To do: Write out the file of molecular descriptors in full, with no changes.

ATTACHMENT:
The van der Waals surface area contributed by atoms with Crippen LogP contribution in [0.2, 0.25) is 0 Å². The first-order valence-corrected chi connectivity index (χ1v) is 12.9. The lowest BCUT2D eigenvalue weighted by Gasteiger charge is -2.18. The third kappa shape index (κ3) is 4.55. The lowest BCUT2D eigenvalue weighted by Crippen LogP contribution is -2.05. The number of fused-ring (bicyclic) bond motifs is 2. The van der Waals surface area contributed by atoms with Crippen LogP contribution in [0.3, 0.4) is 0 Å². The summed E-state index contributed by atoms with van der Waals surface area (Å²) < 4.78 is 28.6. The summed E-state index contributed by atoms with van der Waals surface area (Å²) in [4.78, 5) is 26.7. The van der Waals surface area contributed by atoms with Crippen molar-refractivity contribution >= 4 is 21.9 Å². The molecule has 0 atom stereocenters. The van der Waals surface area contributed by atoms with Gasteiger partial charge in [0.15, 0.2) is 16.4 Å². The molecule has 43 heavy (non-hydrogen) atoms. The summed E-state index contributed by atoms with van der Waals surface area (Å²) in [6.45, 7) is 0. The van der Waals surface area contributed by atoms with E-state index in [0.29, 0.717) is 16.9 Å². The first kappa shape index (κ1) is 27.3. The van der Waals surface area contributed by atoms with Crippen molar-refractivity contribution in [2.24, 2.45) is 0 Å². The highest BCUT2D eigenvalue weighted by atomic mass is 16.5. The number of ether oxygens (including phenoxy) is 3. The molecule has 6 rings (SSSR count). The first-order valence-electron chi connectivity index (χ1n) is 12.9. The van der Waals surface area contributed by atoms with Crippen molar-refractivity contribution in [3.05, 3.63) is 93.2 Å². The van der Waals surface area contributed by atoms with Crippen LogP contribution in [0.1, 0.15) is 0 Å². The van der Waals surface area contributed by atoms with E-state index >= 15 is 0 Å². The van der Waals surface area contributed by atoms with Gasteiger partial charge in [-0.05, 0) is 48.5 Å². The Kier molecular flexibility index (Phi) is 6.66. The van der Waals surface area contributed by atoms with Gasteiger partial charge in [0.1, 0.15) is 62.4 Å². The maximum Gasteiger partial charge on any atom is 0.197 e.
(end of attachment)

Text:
The van der Waals surface area contributed by atoms with Crippen LogP contribution in [0.2, 0.25) is 0 Å². The first-order valence-corrected chi connectivity index (χ1v) is 12.9. The lowest BCUT2D eigenvalue weighted by Gasteiger charge is -2.18. The third kappa shape index (κ3) is 4.55. The lowest BCUT2D eigenvalue weighted by Crippen LogP contribution is -2.05. The number of fused-ring (bicyclic) bond motifs is 2. The van der Waals surface area contributed by atoms with Crippen LogP contribution in [0.3, 0.4) is 0 Å². The summed E-state index contributed by atoms with van der Waals surface area (Å²) < 4.78 is 28.6. The summed E-state index contributed by atoms with van der Waals surface area (Å²) in [4.78, 5) is 26.7. The van der Waals surface area contributed by atoms with Crippen molar-refractivity contribution >= 4 is 21.9 Å². The molecule has 0 atom stereocenters. The van der Waals surface area contributed by atoms with Gasteiger partial charge in [0.15, 0.2) is 16.4 Å². The molecule has 43 heavy (non-hydrogen) atoms. The summed E-state index contributed by atoms with van der Waals surface area (Å²) in [6.45, 7) is 0. The van der Waals surface area contributed by atoms with E-state index in [0.29, 0.717) is 16.9 Å². The first kappa shape index (κ1) is 27.3. The van der Waals surface area contributed by atoms with Crippen molar-refractivity contribution in [2.24, 2.45) is 0 Å². The highest BCUT2D eigenvalue weighted by atomic mass is 16.5. The number of ether oxygens (including phenoxy) is 3. The molecule has 6 rings (SSSR count). The first-order valence-electron chi connectivity index (χ1n) is 12.9. The van der Waals surface area contributed by atoms with Crippen molar-refractivity contribution in [3.05, 3.63) is 93.2 Å². The van der Waals surface area contributed by atoms with Crippen LogP contribution in [0.1, 0.15) is 0 Å². The van der Waals surface area contributed by atoms with E-state index >= 15 is 0 Å². The van der Waals surface area contributed by atoms with Gasteiger partial charge in [-0.05, 0) is 48.5 Å². The Kier molecular flexibility index (Phi) is 6.66. The van der Waals surface area contributed by atoms with Gasteiger partial charge in [0.1, 0.15) is 62.4 Å². The maximum Gasteiger partial charge on any atom is 0.197 e.